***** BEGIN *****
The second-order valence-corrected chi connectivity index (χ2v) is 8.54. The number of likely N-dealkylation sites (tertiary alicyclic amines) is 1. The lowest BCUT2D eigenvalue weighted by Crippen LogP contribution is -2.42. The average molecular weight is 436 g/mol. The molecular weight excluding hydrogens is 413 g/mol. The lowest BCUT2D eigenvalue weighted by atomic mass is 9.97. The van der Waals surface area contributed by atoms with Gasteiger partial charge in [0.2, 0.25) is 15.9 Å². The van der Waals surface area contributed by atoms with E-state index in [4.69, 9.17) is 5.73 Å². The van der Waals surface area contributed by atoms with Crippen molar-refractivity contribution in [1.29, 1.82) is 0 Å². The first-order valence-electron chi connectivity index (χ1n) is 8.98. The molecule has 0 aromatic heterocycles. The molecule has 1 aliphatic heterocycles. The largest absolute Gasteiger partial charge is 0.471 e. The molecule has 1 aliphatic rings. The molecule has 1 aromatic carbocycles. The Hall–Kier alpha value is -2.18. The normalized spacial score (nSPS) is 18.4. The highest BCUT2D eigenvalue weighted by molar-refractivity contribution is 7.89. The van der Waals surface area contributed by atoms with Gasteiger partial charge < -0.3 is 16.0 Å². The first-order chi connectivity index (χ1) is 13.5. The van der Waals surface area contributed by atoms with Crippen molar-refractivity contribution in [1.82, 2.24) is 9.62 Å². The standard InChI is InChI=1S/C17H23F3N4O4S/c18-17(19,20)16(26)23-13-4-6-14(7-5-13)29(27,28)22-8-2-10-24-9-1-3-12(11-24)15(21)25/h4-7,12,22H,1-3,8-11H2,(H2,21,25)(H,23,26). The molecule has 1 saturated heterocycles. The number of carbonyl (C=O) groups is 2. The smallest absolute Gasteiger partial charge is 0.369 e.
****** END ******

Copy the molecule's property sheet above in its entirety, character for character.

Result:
The second-order valence-corrected chi connectivity index (χ2v) is 8.54. The number of likely N-dealkylation sites (tertiary alicyclic amines) is 1. The lowest BCUT2D eigenvalue weighted by Crippen LogP contribution is -2.42. The average molecular weight is 436 g/mol. The molecular weight excluding hydrogens is 413 g/mol. The lowest BCUT2D eigenvalue weighted by atomic mass is 9.97. The van der Waals surface area contributed by atoms with Gasteiger partial charge in [0.2, 0.25) is 15.9 Å². The van der Waals surface area contributed by atoms with E-state index in [4.69, 9.17) is 5.73 Å². The van der Waals surface area contributed by atoms with Crippen molar-refractivity contribution in [1.29, 1.82) is 0 Å². The first-order valence-electron chi connectivity index (χ1n) is 8.98. The molecule has 0 aromatic heterocycles. The molecule has 1 aliphatic heterocycles. The largest absolute Gasteiger partial charge is 0.471 e. The molecule has 1 aliphatic rings. The molecule has 1 aromatic carbocycles. The Hall–Kier alpha value is -2.18. The normalized spacial score (nSPS) is 18.4. The highest BCUT2D eigenvalue weighted by molar-refractivity contribution is 7.89. The van der Waals surface area contributed by atoms with Gasteiger partial charge < -0.3 is 16.0 Å². The first-order chi connectivity index (χ1) is 13.5. The van der Waals surface area contributed by atoms with Crippen molar-refractivity contribution in [1.82, 2.24) is 9.62 Å². The standard InChI is InChI=1S/C17H23F3N4O4S/c18-17(19,20)16(26)23-13-4-6-14(7-5-13)29(27,28)22-8-2-10-24-9-1-3-12(11-24)15(21)25/h4-7,12,22H,1-3,8-11H2,(H2,21,25)(H,23,26). The molecule has 1 saturated heterocycles. The number of carbonyl (C=O) groups is 2. The smallest absolute Gasteiger partial charge is 0.369 e.